I have serious recurrent depression. I can’t say I have related it in any way to my atheism, but I rarely think about my atheism, having attained it – I used to be a CofE evangelical – over the years it has just become one truth about me, but I am lucky in that living in the UK most of the time it simply isn’t an issue. The only time it comes up is when someone comes to the door proslytising, they nearly always go away when I declare I am an atheist and usually don’t come back. All of my siblings and most of my friends are also atheists, one friend is married to a Catholic, but she doesn’t bring religion up when amongst the rest of us.
Although “everyone” knew I had mental health issues at a young age (it runs in both sides of my family) no one ever told me about anything. Everyone treated psychosis as a fact of life. What was drilled into me was that if people found out I was “weird” or “sick” I’d be “taken away”. All my life, I knew to keep my illness hidden even though I didn’t know I was ill. My earliest psychoses were not at all religious.
Neither of my parents were religious, so they didn’t pass much religion on to me–but I learned a lot in school and off television. In the 1970s in Ontario there was no attempt to keep Christianity out of public schools. I remember running home in a blind panic the day I learned in school about Satan. From that point on, the devil haunted everything.
My schizoaffective and OCD kicked in hard when I was in my mid teens and I suffered from a lot of psychoses–and many of them were religious in nature. I experienced everything from the devil coming to personally drag me to hell, to thinking I was Jesus in disguise, to thinking I was the universe being conscious of itself.
In the 1990s, cable TV brought American televangelists to Ontario in a big way. I became obsessed and I believed everything they said (even when they contradicted each other). I became convinced I was living in the end times. Being gay, I thought for sure I’d be left behind in the rapture, would end up on the side of hell, and would ultimately be thrown into the lake of fire.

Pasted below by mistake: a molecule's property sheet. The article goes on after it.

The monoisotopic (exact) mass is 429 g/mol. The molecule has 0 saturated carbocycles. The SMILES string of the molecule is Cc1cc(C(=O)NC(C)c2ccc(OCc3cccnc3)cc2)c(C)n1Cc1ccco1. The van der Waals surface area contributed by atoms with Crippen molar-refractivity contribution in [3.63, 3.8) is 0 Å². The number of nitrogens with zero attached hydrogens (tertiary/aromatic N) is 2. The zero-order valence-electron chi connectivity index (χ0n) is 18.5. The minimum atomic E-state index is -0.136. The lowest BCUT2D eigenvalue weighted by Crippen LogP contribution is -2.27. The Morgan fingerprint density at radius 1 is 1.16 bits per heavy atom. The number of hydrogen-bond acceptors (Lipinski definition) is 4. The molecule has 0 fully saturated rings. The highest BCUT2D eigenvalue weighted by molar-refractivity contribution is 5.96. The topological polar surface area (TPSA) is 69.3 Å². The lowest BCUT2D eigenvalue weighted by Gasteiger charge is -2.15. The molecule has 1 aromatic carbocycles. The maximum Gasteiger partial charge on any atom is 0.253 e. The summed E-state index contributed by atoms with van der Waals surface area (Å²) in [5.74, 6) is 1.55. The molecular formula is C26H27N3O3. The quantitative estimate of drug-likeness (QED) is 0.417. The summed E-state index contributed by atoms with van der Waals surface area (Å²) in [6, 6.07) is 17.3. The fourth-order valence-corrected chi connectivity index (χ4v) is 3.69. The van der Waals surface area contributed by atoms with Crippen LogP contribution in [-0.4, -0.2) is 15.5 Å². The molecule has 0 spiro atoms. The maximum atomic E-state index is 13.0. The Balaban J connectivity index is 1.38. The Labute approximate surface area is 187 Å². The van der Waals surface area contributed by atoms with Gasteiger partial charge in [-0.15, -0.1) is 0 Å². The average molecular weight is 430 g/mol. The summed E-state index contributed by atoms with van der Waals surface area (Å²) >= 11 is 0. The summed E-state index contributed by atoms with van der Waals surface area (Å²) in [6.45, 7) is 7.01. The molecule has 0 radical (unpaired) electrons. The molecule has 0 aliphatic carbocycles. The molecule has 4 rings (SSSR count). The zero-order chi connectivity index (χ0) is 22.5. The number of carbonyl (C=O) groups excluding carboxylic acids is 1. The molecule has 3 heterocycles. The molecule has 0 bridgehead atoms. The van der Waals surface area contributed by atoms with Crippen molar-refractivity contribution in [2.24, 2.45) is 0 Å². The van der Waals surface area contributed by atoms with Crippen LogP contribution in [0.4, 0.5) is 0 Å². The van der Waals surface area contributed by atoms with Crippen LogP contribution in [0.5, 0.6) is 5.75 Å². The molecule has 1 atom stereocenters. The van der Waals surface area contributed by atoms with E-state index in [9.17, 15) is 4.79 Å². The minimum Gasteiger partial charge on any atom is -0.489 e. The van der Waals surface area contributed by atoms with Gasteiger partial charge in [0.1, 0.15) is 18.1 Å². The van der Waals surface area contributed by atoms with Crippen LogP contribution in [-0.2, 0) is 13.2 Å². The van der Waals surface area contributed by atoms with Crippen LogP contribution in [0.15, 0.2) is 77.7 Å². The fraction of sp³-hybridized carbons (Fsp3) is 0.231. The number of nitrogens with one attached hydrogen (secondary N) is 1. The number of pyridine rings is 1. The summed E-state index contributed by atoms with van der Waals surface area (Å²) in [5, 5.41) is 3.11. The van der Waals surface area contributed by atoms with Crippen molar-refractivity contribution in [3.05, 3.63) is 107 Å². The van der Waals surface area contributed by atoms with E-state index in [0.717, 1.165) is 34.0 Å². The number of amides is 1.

I got into a lot of arguments on the Internet in the 80s and 90s. As I researched the foundations of what I believed in order to better defend it, what I saw instead was that the basic beliefs underlying everything were arbitrary. It was all rhetoric. Was all human knowledge like this? I looked at other religions, trying to find their best apologetics. I wanted to be convinced–but unless there are some great arguments out there that I missed, I found nothing to salvage my faith. I became an agnostic instead of an atheist because I always have a thought of doubt in the back of my mind asking “what if I’m wrong”?
When 2000/2001 came and went without incident it was irrefutable evidence to me that I’d wasted years worrying about bullshit. The problem was, despite being an agnostic, I kept having religious visions and experiences (now they were no longer all Christian in nature). In late 2002 I finally started reading about mental illness of Wikipedia and realized a lot of it fit me. I saw my doctor, and was eventually diagnosed as schizoaffective. I’ve been faithfully on meds ever since. I still have minor symptoms but nothing like they were. I feel as if a great weight has been lifted off me.
If the gods want me, I somehow doubt a few milligrams of risperidone will keep them away. Of course, the gods aren’t actually there, are they?
Aren’t meds awesome? I also took risperidone. It was the first antipsychotic I tried. I just remember when I first noticed that my hallucinations were gone everything felt so quiet and still. I felt this clarity and calm and it was amazing. I definitely didn’t know how sick I was until I started medication and felt better.
Also, I have friends and family that are gay that didn’t come out until they were older. They were surrounded by conservative Christians and scared. I don’t know exactly what it felt like for them but it seemed like there was a lot of inner turmoil as they struggled with their own beliefs as well. I just can’t imagine. That must have been absolute hell to be in the closet and struggling for so long.
Thank you so much for sharing your story.